The African Land Forces Colloquium 2021 was held at Grafenwoehr Training Area, Germany, from Sept. 20-24, 2021.
U.S. Army Southern European Task Force, Africa coordinated with the 7th Army Training Command to host senior leaders from across the African continent, allied and partner nations, U.S. military, country-specific liaison officers and other representatives in Grafenwoehr.
On day three of the inaugural ALFC event, participants received a range operations briefing, an up-close look at the Joint Multinational Training Center and tour of Range 118 which includes multiple shoot houses, a variety of pop-up target systems and a trench complex.
SETAF-AF Commander Maj. Gen. Andrew M. Rohling spoke about the importance of bringing African leaders into the training area.
“We tell African leaders 'we would like to be your partner of choice, we want to train with you, we’d like to invite you to an exercise;’ what I would like to do over the course of the next few days is put action to those messages. This event is an opportunity to show them what we’re capable of providing for our partners.”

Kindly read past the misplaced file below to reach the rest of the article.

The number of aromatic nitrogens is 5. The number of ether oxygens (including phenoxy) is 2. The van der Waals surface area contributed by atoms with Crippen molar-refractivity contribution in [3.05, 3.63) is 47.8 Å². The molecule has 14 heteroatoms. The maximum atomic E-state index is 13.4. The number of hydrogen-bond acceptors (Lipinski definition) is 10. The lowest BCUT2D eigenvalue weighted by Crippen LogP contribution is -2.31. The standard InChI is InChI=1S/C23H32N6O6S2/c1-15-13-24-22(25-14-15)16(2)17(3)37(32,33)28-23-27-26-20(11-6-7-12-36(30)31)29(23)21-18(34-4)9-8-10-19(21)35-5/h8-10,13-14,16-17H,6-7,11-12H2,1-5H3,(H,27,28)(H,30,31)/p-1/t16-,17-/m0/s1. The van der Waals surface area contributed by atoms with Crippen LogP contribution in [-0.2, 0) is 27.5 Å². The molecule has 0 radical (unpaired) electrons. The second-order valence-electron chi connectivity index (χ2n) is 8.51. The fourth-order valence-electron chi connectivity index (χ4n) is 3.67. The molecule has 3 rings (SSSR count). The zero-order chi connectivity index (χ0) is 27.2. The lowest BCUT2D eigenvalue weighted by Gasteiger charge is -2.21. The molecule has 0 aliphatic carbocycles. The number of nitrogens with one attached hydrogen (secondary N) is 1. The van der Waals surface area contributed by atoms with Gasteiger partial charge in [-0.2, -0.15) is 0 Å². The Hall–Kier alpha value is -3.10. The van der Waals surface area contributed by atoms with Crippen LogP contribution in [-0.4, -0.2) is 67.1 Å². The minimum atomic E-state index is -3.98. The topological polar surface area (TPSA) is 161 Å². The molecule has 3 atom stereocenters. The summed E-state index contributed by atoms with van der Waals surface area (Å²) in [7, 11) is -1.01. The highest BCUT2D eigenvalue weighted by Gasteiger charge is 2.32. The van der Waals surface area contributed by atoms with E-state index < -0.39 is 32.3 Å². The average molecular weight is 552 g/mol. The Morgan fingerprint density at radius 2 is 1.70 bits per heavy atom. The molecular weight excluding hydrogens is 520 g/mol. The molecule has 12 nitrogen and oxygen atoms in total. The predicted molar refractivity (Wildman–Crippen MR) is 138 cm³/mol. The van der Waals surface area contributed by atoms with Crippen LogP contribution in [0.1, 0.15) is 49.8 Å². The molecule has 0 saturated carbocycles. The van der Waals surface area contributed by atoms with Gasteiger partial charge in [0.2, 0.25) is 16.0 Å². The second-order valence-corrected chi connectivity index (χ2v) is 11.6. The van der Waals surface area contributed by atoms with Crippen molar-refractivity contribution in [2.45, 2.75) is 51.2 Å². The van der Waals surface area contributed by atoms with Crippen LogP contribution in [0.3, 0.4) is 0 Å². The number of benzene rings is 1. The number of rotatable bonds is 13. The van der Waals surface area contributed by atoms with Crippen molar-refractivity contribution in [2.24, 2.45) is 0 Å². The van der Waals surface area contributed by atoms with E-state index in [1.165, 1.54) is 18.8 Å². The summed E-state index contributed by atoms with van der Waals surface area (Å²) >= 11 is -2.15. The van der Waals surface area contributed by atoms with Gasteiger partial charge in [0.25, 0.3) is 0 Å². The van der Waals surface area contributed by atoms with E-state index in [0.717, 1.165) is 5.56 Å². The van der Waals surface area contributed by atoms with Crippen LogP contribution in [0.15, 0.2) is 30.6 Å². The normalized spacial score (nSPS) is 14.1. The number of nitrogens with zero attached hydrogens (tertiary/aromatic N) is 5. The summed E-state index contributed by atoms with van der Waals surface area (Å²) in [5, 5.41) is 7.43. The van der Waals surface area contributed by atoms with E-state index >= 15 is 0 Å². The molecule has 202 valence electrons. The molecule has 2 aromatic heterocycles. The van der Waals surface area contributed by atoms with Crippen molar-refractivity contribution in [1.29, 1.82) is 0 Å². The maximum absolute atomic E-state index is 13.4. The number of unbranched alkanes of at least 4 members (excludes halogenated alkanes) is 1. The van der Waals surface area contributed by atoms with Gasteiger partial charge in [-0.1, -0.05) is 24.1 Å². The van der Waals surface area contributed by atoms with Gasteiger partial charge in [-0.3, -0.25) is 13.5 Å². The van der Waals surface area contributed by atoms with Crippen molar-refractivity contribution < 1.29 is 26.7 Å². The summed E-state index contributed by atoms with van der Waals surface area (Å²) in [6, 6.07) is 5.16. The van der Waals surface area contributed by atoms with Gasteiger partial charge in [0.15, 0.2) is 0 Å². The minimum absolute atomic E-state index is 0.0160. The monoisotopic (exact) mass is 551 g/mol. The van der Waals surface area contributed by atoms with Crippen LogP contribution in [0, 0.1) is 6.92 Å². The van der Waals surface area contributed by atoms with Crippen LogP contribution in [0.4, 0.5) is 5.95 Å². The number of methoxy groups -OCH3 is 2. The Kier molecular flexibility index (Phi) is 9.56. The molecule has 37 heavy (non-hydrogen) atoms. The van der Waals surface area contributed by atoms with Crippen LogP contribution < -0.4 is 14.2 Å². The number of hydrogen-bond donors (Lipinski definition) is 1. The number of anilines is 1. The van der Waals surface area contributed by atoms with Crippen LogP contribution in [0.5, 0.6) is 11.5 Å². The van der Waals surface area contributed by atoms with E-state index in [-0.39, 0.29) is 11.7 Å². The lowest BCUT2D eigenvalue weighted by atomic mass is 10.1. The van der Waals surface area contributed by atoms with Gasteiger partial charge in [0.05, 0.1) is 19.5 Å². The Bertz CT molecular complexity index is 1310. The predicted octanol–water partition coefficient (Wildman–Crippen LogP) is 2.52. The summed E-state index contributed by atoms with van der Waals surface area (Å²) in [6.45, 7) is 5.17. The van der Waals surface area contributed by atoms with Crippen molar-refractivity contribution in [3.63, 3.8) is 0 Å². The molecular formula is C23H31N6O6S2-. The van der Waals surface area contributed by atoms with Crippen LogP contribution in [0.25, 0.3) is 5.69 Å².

The JMSC facility provides Soldiers the ability to train, practicing the art and science of command and control, from company-level to a 3-star level commands. This happens through an efficient method of blending virtual, gaming and constructive training.
An in-depth and informative tour of Range 118, starting at the rappel tower and tunnel complex, then moving to the wood-line targets, was provided by 7th ATC leaders and staff. After the target display, African leaders were shown military operations in urban terrain, a mock village that consists of four shoot-through buildings, one two-story 360 degree shoot house, and one building facade. The trenches were the final part of the tour. Each trench system allows Soldiers to practice clearing bunkers with either a live or simulator hand grenade. Additionally, the bunker consists of six swing arm targets that Soldiers can engage as they clear the bunker.
Participants spoke how the colloquium is prompting African Land Forces leaders to get to know each other better, thus improving communication and potential partnerships.
Ghana Armed Forces Chief of Army Staff Maj. Gen. Thomas Oppong-Peprah said he felt this event has allowed him to get to know his colleagues better.
“Maintaining global peace and security is not the work of any single entity,” he said. “This is done through a collective effort, but before we can work together we must get to understand each other first.”